SDG&E Cut Spending On Powerlines Before 2007 Wildfires, Say Lawyers For Homeowners
Originally published March 8, 2012 at 6 a.m., updated March 9, 2012 at 4:18 p.m.
Lawyers suing SDG&E warn that if regulators allow the company to bill customers for the costs of those fires, incentives to maintain lines will disappear.
San Diego Gas & Electric scaled back spending on power-line maintenance in the years before the 2007 wildfires, according to papers filed with regulators.
State investigators found that SDG&E lines started the 2007 fires that killed two people and destroyed 1,300 homes.
SDG&E blamed the fires on a 10-year drought and Santa Ana Winds. An expert hired by people whose homes were destroyed looked at SDGE’s budgeting for maintenance and inspections.
The expert, Leonardo Giacchino, says most utilities would increase their budget for maintenance to lessen the danger to power lines. But Giacchino says between 2003 and 2008, SDG&E substantially reduced its actual expenses on power lines. But an SDG&E spokesperson contested that assessment, saying spending on maintenance actually increased during the years leading up to the fires.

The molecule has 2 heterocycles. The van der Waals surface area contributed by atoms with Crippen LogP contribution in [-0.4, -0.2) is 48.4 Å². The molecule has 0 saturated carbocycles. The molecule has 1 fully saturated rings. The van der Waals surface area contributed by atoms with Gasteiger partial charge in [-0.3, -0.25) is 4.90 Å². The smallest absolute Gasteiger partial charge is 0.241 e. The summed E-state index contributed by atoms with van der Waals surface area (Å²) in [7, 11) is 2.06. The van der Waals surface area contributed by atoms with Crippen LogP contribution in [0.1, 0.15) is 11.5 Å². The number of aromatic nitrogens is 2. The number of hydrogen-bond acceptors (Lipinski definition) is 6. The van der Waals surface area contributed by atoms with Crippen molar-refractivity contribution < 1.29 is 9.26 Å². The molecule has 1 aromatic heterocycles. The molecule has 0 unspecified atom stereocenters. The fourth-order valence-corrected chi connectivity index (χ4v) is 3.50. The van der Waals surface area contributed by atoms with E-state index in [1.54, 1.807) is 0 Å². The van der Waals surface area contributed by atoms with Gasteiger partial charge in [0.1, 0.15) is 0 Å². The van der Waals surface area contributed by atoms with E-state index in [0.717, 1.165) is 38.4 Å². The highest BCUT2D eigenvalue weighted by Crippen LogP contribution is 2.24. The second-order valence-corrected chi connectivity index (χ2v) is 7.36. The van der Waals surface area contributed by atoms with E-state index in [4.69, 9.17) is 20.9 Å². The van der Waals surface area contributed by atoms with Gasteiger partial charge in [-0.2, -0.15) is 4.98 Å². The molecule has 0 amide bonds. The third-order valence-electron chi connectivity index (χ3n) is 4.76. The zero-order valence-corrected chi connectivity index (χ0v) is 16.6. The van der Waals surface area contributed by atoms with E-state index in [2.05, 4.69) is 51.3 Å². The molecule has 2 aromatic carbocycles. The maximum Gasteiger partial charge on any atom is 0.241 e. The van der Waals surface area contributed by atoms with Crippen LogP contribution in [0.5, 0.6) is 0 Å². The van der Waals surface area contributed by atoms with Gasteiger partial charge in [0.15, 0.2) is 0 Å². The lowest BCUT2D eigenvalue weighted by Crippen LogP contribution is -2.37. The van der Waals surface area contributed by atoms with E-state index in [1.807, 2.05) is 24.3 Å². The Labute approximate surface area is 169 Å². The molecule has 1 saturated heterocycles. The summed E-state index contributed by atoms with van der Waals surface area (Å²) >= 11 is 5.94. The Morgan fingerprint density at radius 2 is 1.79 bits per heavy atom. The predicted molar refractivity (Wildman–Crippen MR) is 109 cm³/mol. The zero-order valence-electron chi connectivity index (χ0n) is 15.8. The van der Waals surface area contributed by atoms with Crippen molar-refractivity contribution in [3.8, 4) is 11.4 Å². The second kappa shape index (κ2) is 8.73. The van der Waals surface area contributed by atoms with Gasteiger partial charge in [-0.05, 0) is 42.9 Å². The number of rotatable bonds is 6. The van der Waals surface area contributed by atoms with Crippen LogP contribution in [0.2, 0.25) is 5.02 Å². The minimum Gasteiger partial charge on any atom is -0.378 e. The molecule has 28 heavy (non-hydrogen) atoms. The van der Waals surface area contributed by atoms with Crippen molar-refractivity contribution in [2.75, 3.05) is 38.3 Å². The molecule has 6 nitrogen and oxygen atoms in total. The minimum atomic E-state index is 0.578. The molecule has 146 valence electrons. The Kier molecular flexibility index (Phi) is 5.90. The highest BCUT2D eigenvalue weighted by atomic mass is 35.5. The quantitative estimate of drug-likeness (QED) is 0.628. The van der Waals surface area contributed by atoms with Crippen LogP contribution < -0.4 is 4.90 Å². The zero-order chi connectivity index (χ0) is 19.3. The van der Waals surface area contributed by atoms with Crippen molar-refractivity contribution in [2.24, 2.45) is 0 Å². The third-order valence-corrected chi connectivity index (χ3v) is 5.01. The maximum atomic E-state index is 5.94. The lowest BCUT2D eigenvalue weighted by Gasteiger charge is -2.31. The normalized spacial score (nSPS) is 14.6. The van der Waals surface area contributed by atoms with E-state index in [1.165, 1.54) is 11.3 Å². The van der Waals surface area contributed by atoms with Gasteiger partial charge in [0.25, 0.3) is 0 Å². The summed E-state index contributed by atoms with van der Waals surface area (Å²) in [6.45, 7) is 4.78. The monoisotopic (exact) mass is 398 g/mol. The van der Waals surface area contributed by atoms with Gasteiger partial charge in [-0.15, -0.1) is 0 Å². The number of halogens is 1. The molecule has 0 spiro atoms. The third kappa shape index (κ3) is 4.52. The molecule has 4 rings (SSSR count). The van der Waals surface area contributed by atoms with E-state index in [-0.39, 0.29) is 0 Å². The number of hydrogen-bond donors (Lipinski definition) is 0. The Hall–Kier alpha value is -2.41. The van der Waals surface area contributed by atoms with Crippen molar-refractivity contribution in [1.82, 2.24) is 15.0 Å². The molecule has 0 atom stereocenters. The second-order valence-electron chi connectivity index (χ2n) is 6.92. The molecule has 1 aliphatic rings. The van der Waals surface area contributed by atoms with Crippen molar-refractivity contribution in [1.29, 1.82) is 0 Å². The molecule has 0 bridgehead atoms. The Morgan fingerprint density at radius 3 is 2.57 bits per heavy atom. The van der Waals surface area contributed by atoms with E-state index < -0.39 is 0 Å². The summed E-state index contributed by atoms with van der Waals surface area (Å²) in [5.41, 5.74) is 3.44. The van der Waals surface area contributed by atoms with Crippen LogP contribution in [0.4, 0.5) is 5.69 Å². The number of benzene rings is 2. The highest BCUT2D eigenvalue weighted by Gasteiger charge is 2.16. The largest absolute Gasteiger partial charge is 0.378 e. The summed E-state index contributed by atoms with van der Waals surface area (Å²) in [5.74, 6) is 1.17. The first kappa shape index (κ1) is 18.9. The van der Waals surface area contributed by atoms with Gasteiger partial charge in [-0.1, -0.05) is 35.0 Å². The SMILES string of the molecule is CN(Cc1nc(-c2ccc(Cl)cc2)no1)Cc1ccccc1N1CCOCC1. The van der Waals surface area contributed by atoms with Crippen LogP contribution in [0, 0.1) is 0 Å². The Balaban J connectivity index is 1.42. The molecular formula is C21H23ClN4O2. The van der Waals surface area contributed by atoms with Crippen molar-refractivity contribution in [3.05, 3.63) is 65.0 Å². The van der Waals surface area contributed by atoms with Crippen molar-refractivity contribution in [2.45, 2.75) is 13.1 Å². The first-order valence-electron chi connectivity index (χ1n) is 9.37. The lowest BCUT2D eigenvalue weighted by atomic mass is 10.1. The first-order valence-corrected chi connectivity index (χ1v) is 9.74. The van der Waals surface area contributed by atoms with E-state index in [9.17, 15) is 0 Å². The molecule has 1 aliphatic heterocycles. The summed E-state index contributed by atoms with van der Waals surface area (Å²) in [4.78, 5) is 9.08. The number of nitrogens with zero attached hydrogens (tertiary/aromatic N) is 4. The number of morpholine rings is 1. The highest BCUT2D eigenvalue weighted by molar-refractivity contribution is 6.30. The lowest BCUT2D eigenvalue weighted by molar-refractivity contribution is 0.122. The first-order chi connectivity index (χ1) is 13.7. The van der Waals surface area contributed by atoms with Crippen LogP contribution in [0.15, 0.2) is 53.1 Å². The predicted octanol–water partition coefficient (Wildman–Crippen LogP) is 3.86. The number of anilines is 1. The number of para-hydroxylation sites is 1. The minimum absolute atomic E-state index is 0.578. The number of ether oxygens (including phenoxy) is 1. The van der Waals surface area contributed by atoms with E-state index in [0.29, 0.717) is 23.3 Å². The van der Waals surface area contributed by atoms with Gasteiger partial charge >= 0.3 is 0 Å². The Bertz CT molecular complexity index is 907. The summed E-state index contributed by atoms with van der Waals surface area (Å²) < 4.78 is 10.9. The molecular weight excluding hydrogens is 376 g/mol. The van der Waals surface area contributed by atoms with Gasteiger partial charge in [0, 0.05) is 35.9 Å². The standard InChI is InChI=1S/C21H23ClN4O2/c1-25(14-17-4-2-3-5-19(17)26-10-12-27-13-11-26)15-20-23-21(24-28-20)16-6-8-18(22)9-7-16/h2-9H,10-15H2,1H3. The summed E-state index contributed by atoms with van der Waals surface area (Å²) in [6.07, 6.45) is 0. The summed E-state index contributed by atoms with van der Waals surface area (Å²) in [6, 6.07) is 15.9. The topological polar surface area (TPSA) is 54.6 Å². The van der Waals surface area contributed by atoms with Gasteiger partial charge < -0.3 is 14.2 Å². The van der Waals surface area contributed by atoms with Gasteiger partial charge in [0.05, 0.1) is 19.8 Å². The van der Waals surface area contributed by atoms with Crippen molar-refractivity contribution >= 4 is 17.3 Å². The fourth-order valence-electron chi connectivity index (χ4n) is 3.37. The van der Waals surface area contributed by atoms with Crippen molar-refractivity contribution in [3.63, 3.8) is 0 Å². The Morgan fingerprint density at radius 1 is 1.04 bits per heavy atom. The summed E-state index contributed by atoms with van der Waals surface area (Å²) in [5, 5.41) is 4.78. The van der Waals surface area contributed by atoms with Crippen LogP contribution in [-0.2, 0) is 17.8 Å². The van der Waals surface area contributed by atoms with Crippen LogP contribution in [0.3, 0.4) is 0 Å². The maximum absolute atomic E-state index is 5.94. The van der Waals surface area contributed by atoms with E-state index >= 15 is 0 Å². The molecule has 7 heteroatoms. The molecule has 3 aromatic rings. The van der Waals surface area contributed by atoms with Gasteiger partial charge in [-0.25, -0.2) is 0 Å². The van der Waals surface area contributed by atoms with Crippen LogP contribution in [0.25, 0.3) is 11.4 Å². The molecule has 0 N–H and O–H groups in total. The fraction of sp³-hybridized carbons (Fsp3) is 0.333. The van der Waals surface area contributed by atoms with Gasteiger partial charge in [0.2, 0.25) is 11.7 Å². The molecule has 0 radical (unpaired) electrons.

Mitch Wagner, a lawyer for homeowners suing SDG&E, says regulators would set a bad precedent if they approve the company’s request to bill customers for their 2007 uninsured wildfire costs.
“It will encourage SDG&E to just cut spending and safety and wait for another catastrophe to happen and then once again ask customers to pay," Wagner said.
SDG&E did not respond to a request for comment. SDG&E wants customers to foot the bill for nearly $500 million in uninsured costs from the 2007 wildfires. SDG&E’s parent company Sempra had earnings last year of $1.1 billion. That’s up 14 percent from 2010.